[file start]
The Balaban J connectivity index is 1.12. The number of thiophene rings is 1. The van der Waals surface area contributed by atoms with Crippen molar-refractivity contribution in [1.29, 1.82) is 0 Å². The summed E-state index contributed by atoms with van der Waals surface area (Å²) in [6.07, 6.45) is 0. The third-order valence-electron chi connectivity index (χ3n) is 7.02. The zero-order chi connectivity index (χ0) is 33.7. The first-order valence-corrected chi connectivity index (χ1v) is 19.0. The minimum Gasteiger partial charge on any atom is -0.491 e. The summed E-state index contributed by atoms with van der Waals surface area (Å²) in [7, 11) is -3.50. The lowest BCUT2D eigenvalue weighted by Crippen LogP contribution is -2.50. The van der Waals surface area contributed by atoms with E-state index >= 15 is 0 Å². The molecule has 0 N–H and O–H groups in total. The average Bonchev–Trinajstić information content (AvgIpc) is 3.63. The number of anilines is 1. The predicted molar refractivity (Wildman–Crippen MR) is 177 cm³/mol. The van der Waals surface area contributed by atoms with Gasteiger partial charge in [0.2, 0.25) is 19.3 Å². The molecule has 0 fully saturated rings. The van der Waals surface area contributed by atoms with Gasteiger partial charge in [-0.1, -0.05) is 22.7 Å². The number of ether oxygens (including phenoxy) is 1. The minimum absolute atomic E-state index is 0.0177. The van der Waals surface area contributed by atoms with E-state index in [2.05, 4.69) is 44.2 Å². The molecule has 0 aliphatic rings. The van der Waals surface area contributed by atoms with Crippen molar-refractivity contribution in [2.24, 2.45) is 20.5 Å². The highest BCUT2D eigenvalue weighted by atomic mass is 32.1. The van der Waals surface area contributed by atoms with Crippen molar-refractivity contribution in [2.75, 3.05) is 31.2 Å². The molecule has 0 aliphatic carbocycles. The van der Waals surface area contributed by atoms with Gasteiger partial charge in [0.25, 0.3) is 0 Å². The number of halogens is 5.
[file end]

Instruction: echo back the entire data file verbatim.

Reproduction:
The Balaban J connectivity index is 1.12. The number of thiophene rings is 1. The van der Waals surface area contributed by atoms with Crippen molar-refractivity contribution in [1.29, 1.82) is 0 Å². The summed E-state index contributed by atoms with van der Waals surface area (Å²) in [6.07, 6.45) is 0. The third-order valence-electron chi connectivity index (χ3n) is 7.02. The zero-order chi connectivity index (χ0) is 33.7. The first-order valence-corrected chi connectivity index (χ1v) is 19.0. The minimum Gasteiger partial charge on any atom is -0.491 e. The summed E-state index contributed by atoms with van der Waals surface area (Å²) in [7, 11) is -3.50. The lowest BCUT2D eigenvalue weighted by Crippen LogP contribution is -2.50. The van der Waals surface area contributed by atoms with E-state index >= 15 is 0 Å². The molecule has 0 N–H and O–H groups in total. The average Bonchev–Trinajstić information content (AvgIpc) is 3.63. The number of anilines is 1. The predicted molar refractivity (Wildman–Crippen MR) is 177 cm³/mol. The van der Waals surface area contributed by atoms with Gasteiger partial charge in [0.2, 0.25) is 19.3 Å². The molecule has 0 fully saturated rings. The van der Waals surface area contributed by atoms with Gasteiger partial charge in [-0.1, -0.05) is 22.7 Å². The number of ether oxygens (including phenoxy) is 1. The minimum absolute atomic E-state index is 0.0177. The van der Waals surface area contributed by atoms with E-state index in [2.05, 4.69) is 44.2 Å². The molecule has 0 aliphatic rings. The van der Waals surface area contributed by atoms with Crippen molar-refractivity contribution in [2.24, 2.45) is 20.5 Å². The highest BCUT2D eigenvalue weighted by atomic mass is 32.1. The van der Waals surface area contributed by atoms with Crippen molar-refractivity contribution in [2.75, 3.05) is 31.2 Å². The molecule has 0 aliphatic carbocycles. The van der Waals surface area contributed by atoms with Gasteiger partial charge in [0.25, 0.3) is 0 Å². The number of halogens is 5.